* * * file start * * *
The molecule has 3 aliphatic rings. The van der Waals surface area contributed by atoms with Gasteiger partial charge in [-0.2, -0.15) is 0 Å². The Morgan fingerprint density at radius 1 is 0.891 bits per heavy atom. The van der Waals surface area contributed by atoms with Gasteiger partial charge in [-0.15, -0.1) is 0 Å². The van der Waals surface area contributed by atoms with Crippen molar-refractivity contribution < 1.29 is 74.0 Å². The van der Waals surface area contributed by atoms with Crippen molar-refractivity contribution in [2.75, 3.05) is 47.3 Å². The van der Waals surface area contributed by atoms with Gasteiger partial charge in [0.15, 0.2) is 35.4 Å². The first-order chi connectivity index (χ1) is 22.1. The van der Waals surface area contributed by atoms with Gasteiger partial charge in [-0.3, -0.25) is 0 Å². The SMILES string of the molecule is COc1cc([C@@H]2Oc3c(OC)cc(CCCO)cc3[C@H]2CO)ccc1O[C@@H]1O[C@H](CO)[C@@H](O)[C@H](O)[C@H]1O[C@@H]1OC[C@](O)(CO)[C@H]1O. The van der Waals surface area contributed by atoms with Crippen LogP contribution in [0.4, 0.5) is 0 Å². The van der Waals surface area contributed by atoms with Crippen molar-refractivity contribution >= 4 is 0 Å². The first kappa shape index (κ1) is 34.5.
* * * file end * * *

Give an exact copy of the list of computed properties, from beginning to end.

The molecule has 3 aliphatic rings. The van der Waals surface area contributed by atoms with Gasteiger partial charge in [-0.2, -0.15) is 0 Å². The Morgan fingerprint density at radius 1 is 0.891 bits per heavy atom. The van der Waals surface area contributed by atoms with Gasteiger partial charge in [-0.15, -0.1) is 0 Å². The van der Waals surface area contributed by atoms with Crippen molar-refractivity contribution < 1.29 is 74.0 Å². The van der Waals surface area contributed by atoms with Crippen molar-refractivity contribution in [2.75, 3.05) is 47.3 Å². The van der Waals surface area contributed by atoms with Gasteiger partial charge in [0.15, 0.2) is 35.4 Å². The first-order chi connectivity index (χ1) is 22.1. The van der Waals surface area contributed by atoms with Gasteiger partial charge in [-0.3, -0.25) is 0 Å². The SMILES string of the molecule is COc1cc([C@@H]2Oc3c(OC)cc(CCCO)cc3[C@H]2CO)ccc1O[C@@H]1O[C@H](CO)[C@@H](O)[C@H](O)[C@H]1O[C@@H]1OC[C@](O)(CO)[C@H]1O. The van der Waals surface area contributed by atoms with Crippen LogP contribution in [0.4, 0.5) is 0 Å². The van der Waals surface area contributed by atoms with Crippen molar-refractivity contribution >= 4 is 0 Å². The first kappa shape index (κ1) is 34.5.